Top religious liberty stories of 2023 and issues to watch in 2024

by | Jan 5, 2024

With a presidential election on the horizon, an ongoing war between Israel and Hamas, and democracy itself being questioned, 2024 promises to be a pivotal year with many significant areas to monitor.

What do those issues have to do with religious liberty? Plenty. 

As we saw in 2023, current threats to our democracy are inextricably linked to Christian nationalism, which was central to the effort to reject President Joe Biden’s 2020 victory. Meanwhile, religious hostility, particularly directed at Jewish and Muslim Americans, is on the rise. It is a time for Christians to stay vigilant and vocal in support of religious liberty for all, clearly and unequivocally.

Here is a look back at the top religious liberty stories of 2023 and a preview of the stories I’m watching most closely as 2024 gets underway.


  1. Israel/Hamas war sparks surge in religious persecution.

Hamas’ October 7 terrorist attack on Israel was a shocking, wanton act of coordinated cruelty, targeting civilians — including women, children, and the elderly — with unspeakable violence. Israel’s deadly bombing campaign in response has created a dire humanitarian crisis in Gaza. As BJC Executive Director Amanda Tyler wrote in the winter Report from the Capital, “[o]ur world is in a perilous place.” Sadly, the tragic conflict has enflamed hatred, misunderstanding, and hostility along familiar religious faultlines in the United States.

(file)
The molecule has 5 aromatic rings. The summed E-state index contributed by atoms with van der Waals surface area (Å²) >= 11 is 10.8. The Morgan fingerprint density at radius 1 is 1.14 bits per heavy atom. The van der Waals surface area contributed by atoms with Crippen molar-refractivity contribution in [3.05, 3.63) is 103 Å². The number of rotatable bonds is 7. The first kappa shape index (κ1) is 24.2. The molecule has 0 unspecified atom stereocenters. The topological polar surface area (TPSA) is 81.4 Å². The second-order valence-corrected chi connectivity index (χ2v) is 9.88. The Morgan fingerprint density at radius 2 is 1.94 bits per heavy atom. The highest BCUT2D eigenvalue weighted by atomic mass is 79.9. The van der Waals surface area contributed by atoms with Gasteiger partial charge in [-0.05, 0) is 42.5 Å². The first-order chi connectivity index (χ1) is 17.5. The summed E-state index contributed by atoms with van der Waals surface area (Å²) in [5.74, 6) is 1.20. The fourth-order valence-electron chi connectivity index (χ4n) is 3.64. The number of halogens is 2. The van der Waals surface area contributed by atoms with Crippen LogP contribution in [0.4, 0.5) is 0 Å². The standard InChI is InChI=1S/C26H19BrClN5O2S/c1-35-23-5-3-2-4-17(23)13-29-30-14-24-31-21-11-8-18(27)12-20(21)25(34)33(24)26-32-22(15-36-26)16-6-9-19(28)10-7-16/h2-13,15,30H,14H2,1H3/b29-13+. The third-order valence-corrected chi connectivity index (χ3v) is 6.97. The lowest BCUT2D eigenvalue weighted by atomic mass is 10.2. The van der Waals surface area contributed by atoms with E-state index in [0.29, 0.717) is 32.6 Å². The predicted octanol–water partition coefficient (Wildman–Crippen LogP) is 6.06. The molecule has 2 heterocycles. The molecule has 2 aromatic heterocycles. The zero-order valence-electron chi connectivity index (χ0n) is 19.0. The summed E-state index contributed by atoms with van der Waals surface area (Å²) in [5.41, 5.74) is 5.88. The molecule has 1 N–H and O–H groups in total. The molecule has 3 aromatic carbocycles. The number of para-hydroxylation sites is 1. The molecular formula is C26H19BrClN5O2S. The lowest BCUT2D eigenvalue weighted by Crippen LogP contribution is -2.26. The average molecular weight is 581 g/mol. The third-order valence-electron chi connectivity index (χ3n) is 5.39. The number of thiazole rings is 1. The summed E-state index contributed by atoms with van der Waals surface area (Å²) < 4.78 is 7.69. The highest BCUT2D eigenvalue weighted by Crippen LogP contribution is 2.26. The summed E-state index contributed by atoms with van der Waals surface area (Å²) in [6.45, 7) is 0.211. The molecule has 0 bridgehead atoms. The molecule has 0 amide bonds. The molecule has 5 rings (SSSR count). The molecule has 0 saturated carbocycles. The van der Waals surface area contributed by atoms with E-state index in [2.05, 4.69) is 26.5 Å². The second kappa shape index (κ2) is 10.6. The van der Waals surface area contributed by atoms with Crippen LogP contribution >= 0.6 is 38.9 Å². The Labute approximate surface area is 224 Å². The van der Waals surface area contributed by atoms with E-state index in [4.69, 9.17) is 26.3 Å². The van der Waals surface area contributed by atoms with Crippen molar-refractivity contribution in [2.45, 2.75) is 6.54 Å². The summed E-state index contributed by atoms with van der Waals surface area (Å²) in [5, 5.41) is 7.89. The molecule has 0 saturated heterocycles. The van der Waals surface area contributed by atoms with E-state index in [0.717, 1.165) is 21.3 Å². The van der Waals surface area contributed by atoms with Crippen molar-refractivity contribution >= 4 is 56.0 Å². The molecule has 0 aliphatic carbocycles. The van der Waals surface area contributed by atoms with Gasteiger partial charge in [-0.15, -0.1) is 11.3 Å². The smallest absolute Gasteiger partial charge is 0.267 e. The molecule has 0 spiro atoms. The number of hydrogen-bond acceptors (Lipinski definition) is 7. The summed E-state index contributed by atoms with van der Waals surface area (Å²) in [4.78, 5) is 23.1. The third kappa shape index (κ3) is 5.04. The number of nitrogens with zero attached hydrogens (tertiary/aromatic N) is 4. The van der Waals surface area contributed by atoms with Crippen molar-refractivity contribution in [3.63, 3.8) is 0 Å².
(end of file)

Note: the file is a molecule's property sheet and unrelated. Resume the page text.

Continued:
Crimes rooted in antisemitism were already on the rise in the United States. In the aftermath of the Israel/Hamas war, we have seen a further surge in both antisemitic and Islamophobic rhetoric, hostility, and even violence, prompting President Biden to issue a strong statement to the nation in October. “In recent years, too much hate has been given too much oxygen,” he noted. “We can’t stand by and stay silent.”

Citing the Rev. Dr. Martin Luther King Jr.’s Letter from Birmingham Jail, Tyler called on Christians to be “extremists for justice, extremists for love” in this “extreme moment” we are living through. It goes without saying that the way in which this war unfolds, and the impact it has on peace, love, and understanding here in the United States and around the world, will be a major concern in 2024; a significant challenge for us all to navigate in our advocacy, in our worship, and in our conversations with friends and family.